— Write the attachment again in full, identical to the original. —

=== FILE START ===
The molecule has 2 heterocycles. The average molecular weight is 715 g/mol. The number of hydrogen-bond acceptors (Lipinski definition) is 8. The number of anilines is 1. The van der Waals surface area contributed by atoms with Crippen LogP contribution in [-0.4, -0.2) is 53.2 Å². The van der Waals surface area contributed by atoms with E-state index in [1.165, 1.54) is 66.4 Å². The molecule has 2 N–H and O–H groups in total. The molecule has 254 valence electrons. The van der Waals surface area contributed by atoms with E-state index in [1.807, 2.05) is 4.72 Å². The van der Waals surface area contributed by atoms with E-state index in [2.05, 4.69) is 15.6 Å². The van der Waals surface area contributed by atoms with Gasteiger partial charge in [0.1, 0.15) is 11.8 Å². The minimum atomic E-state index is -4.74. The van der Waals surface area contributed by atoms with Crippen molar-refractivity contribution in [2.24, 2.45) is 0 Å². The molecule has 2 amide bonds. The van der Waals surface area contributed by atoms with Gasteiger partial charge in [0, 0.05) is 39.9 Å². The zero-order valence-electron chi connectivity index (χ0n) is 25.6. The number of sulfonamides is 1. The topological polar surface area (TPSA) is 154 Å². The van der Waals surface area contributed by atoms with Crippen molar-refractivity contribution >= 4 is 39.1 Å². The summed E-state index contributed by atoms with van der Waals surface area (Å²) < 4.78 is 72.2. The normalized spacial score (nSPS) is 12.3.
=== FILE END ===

The molecule has 2 heterocycles. The average molecular weight is 715 g/mol. The number of hydrogen-bond acceptors (Lipinski definition) is 8. The number of anilines is 1. The van der Waals surface area contributed by atoms with Crippen LogP contribution in [-0.4, -0.2) is 53.2 Å². The van der Waals surface area contributed by atoms with E-state index in [1.165, 1.54) is 66.4 Å². The molecule has 2 N–H and O–H groups in total. The molecule has 254 valence electrons. The van der Waals surface area contributed by atoms with E-state index in [1.807, 2.05) is 4.72 Å². The van der Waals surface area contributed by atoms with E-state index in [2.05, 4.69) is 15.6 Å². The van der Waals surface area contributed by atoms with Gasteiger partial charge in [0.1, 0.15) is 11.8 Å². The minimum atomic E-state index is -4.74. The van der Waals surface area contributed by atoms with Crippen molar-refractivity contribution in [2.24, 2.45) is 0 Å². The molecule has 2 amide bonds. The van der Waals surface area contributed by atoms with Gasteiger partial charge in [0, 0.05) is 39.9 Å². The zero-order valence-electron chi connectivity index (χ0n) is 25.6. The number of sulfonamides is 1. The topological polar surface area (TPSA) is 154 Å². The van der Waals surface area contributed by atoms with Crippen molar-refractivity contribution >= 4 is 39.1 Å². The summed E-state index contributed by atoms with van der Waals surface area (Å²) < 4.78 is 72.2. The normalized spacial score (nSPS) is 12.3.